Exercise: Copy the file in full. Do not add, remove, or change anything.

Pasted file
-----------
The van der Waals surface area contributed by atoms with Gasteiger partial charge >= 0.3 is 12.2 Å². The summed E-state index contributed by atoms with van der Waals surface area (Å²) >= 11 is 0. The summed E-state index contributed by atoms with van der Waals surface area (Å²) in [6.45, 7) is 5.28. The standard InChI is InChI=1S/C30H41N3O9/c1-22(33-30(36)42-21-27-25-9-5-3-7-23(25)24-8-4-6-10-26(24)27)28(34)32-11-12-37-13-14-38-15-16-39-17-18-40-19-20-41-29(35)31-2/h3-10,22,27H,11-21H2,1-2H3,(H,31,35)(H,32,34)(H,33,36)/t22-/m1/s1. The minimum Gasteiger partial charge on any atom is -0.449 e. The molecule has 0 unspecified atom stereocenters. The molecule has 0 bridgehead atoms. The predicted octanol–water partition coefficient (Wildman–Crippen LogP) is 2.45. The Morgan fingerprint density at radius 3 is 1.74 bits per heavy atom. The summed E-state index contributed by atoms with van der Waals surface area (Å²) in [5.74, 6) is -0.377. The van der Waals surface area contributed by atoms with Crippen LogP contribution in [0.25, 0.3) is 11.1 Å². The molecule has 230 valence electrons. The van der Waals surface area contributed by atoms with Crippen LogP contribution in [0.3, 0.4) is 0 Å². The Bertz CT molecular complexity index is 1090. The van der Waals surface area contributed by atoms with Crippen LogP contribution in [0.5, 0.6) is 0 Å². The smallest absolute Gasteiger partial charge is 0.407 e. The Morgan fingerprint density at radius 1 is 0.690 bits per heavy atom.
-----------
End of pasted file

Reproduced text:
The van der Waals surface area contributed by atoms with Gasteiger partial charge >= 0.3 is 12.2 Å². The summed E-state index contributed by atoms with van der Waals surface area (Å²) >= 11 is 0. The summed E-state index contributed by atoms with van der Waals surface area (Å²) in [6.45, 7) is 5.28. The standard InChI is InChI=1S/C30H41N3O9/c1-22(33-30(36)42-21-27-25-9-5-3-7-23(25)24-8-4-6-10-26(24)27)28(34)32-11-12-37-13-14-38-15-16-39-17-18-40-19-20-41-29(35)31-2/h3-10,22,27H,11-21H2,1-2H3,(H,31,35)(H,32,34)(H,33,36)/t22-/m1/s1. The minimum Gasteiger partial charge on any atom is -0.449 e. The molecule has 0 unspecified atom stereocenters. The molecule has 0 bridgehead atoms. The predicted octanol–water partition coefficient (Wildman–Crippen LogP) is 2.45. The Morgan fingerprint density at radius 3 is 1.74 bits per heavy atom. The summed E-state index contributed by atoms with van der Waals surface area (Å²) in [5.74, 6) is -0.377. The van der Waals surface area contributed by atoms with Crippen LogP contribution in [0.25, 0.3) is 11.1 Å². The molecule has 230 valence electrons. The van der Waals surface area contributed by atoms with Crippen LogP contribution in [0.3, 0.4) is 0 Å². The Bertz CT molecular complexity index is 1090. The van der Waals surface area contributed by atoms with Crippen LogP contribution in [0.5, 0.6) is 0 Å². The smallest absolute Gasteiger partial charge is 0.407 e. The Morgan fingerprint density at radius 1 is 0.690 bits per heavy atom.